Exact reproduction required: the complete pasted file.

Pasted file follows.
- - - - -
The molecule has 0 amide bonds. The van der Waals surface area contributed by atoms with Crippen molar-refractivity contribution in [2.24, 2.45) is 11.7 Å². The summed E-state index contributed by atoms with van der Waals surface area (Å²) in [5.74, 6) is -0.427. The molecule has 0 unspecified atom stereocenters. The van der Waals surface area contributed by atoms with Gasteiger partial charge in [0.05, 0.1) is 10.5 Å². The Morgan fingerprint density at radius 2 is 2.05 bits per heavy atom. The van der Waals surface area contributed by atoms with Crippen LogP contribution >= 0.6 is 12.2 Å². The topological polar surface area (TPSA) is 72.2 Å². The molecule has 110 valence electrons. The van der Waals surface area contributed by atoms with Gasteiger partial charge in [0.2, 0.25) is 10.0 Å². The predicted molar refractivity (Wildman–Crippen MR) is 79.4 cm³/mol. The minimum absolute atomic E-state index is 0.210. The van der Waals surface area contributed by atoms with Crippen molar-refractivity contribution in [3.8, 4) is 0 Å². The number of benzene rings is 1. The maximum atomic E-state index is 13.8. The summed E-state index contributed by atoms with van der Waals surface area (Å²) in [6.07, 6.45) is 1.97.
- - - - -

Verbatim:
The molecule has 0 amide bonds. The van der Waals surface area contributed by atoms with Crippen molar-refractivity contribution in [2.24, 2.45) is 11.7 Å². The summed E-state index contributed by atoms with van der Waals surface area (Å²) in [5.74, 6) is -0.427. The molecule has 0 unspecified atom stereocenters. The van der Waals surface area contributed by atoms with Gasteiger partial charge in [0.05, 0.1) is 10.5 Å². The Morgan fingerprint density at radius 2 is 2.05 bits per heavy atom. The van der Waals surface area contributed by atoms with Crippen LogP contribution >= 0.6 is 12.2 Å². The topological polar surface area (TPSA) is 72.2 Å². The molecule has 110 valence electrons. The van der Waals surface area contributed by atoms with Gasteiger partial charge in [0.2, 0.25) is 10.0 Å². The predicted molar refractivity (Wildman–Crippen MR) is 79.4 cm³/mol. The minimum absolute atomic E-state index is 0.210. The van der Waals surface area contributed by atoms with Crippen molar-refractivity contribution in [3.8, 4) is 0 Å². The number of benzene rings is 1. The maximum atomic E-state index is 13.8. The summed E-state index contributed by atoms with van der Waals surface area (Å²) in [6.07, 6.45) is 1.97.